by David Black, Fall 2018 intern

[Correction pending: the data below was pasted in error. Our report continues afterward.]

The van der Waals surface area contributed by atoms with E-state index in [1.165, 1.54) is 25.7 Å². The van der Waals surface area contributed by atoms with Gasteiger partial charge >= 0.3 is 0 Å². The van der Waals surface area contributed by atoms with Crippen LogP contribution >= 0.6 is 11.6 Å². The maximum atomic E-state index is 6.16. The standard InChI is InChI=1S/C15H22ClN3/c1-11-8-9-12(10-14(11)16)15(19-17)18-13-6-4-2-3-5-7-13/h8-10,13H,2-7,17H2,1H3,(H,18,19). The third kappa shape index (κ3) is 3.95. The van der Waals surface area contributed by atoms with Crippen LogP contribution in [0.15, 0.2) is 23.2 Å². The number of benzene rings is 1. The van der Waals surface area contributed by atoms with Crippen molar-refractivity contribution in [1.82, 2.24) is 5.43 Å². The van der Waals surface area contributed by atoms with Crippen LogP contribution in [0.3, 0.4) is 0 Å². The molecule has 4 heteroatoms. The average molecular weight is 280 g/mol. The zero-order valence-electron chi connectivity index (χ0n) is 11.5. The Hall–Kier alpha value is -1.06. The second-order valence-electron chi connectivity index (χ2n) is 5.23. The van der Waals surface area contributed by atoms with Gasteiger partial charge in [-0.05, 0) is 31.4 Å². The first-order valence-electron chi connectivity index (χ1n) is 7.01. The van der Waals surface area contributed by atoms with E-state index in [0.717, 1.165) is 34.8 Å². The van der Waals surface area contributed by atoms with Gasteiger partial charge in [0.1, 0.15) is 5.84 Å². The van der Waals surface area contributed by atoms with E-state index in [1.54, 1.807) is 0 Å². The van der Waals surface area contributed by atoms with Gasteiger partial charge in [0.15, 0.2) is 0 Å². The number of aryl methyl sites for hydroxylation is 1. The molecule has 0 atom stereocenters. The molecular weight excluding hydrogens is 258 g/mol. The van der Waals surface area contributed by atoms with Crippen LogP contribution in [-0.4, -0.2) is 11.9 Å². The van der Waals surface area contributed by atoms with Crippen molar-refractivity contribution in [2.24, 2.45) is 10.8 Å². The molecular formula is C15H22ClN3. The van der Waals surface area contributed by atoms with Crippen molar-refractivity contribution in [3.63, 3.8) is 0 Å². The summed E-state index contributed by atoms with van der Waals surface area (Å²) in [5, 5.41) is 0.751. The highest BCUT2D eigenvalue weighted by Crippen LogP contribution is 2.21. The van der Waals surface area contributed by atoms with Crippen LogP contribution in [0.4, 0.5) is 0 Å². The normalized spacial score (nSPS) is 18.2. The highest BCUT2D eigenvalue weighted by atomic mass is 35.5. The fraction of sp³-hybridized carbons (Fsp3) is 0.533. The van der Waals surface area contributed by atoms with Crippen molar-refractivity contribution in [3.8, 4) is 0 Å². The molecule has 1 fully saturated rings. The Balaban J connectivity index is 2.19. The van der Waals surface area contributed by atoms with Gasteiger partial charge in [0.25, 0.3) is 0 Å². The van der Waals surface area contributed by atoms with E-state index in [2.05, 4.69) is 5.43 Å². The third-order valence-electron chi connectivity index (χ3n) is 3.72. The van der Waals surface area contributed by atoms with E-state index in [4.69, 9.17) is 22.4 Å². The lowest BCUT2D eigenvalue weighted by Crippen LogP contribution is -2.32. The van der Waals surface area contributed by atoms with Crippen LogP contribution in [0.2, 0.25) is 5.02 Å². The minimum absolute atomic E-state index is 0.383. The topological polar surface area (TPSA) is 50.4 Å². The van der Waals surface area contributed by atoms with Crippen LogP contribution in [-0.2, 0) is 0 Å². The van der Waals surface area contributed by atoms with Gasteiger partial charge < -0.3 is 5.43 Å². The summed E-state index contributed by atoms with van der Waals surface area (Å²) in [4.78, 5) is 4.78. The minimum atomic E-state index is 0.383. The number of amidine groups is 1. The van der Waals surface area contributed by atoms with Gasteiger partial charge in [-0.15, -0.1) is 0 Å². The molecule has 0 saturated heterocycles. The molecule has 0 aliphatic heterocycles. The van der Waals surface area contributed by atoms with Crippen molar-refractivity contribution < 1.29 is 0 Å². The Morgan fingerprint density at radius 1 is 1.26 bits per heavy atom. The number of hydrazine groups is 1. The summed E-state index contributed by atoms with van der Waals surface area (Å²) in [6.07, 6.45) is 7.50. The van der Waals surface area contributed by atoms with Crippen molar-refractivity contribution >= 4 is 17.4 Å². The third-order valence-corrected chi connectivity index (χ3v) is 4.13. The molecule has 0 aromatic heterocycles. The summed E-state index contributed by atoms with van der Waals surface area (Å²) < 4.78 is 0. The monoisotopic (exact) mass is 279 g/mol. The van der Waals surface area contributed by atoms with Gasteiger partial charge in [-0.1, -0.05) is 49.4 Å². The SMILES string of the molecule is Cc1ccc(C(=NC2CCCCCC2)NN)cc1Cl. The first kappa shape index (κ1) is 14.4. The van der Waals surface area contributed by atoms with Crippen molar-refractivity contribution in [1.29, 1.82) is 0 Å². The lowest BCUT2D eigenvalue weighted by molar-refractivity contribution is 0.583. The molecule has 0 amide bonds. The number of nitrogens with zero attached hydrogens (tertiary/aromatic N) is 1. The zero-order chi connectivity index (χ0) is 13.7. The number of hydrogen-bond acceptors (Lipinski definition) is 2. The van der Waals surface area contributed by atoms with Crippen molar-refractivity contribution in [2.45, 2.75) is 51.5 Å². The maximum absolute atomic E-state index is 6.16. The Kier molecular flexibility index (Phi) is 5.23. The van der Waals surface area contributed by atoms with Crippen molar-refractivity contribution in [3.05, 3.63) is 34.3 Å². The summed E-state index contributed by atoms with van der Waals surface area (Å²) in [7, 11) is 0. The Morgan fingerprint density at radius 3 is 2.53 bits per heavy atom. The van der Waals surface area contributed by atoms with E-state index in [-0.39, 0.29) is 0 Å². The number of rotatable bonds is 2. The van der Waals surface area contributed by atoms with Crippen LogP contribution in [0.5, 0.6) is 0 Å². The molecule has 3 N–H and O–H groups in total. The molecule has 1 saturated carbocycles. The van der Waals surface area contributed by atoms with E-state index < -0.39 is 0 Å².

My name is David Black, and I am a senior in the Religious Studies and Anthropology departments here at VCU. When I first signed up for the internship at the VCL, I had hoped to learn about the techniques surrounding 3D scanning editing and printing. I learned all these skills during my time in the lab, as well as forged many friendships with my fellow interns and volunteers. The amount of stuff we have scanned at the VCL is astonishing. You name it, we’ve scanned it. Everything from Ham the space chimp’s skull to the world’s oldest ham. World War II pistols, pickle plates, trophy skulls, broken bird baths, triceratops horn, ground sloth dung, and pieces of toast, we have it all. Truly a menagerie of plastic goodies, and some real ones. Tasks vary greatly here at the VCL. The main to do list revolves around scanning, editing, printing, cleaning, and painting the various artifacts in the lab. There are, however, a few more trivial tasks that are required from time to time. Sorting and cleaning the lab itself is one of these. More interesting than you’d expect, since during this time rummaging through the many closets of the place, you will stumble upon some hidden gems tucked away in the deep crevices of the lab. Such as boxes full of ancient hand axes and pestle, simply forgotten in the bottom drawer of a cabinet blocked by countless other boxes. Sometimes you have to wear old smelly WWII Italian gas masks, so we can get a good scan, only to find out the scan didn’t go so well. One of the most daunting and trivial of all tasks I received from the Doc happened on a cold dreary fall day. We had scanned and printed many a pickle plate for an upcoming even, but alas something was missing. The Doctor gave me four dollars and sent me out into the frigid cold in search of a pickle to scan. After a long desolate walk to the nearest 7-11, I purchased said pickle and returned to the lab. Sure, enough we scanned it ,edited it and printed it. This was not the end of the glorious pickle tale. The final coup de grâce happened when we edited the pickle into the supple grip of Ben Franklin’s hand and printed it in all its glory for the world to see.